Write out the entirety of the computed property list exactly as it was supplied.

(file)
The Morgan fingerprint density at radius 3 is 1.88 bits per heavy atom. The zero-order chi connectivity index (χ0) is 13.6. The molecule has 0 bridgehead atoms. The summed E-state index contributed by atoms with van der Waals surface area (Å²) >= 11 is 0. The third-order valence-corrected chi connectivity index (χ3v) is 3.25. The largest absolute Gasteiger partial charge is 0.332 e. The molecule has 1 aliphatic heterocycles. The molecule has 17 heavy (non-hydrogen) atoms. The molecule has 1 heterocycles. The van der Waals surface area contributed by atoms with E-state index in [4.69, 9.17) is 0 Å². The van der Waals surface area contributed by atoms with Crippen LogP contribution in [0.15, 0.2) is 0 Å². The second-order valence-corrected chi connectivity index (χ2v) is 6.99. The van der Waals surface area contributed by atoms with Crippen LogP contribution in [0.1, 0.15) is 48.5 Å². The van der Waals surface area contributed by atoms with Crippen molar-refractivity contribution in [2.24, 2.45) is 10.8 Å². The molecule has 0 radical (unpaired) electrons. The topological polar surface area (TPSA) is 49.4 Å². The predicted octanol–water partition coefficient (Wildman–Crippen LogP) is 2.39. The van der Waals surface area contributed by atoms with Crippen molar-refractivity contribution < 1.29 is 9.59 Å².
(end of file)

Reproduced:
The Morgan fingerprint density at radius 3 is 1.88 bits per heavy atom. The zero-order chi connectivity index (χ0) is 13.6. The molecule has 0 bridgehead atoms. The summed E-state index contributed by atoms with van der Waals surface area (Å²) >= 11 is 0. The third-order valence-corrected chi connectivity index (χ3v) is 3.25. The largest absolute Gasteiger partial charge is 0.332 e. The molecule has 1 aliphatic heterocycles. The molecule has 17 heavy (non-hydrogen) atoms. The molecule has 1 heterocycles. The van der Waals surface area contributed by atoms with E-state index in [4.69, 9.17) is 0 Å². The van der Waals surface area contributed by atoms with Crippen LogP contribution in [0.15, 0.2) is 0 Å². The second-order valence-corrected chi connectivity index (χ2v) is 6.99. The van der Waals surface area contributed by atoms with Crippen LogP contribution in [0.1, 0.15) is 48.5 Å². The van der Waals surface area contributed by atoms with Crippen molar-refractivity contribution in [2.24, 2.45) is 10.8 Å². The molecule has 0 radical (unpaired) electrons. The topological polar surface area (TPSA) is 49.4 Å². The predicted octanol–water partition coefficient (Wildman–Crippen LogP) is 2.39. The van der Waals surface area contributed by atoms with Crippen molar-refractivity contribution < 1.29 is 9.59 Å².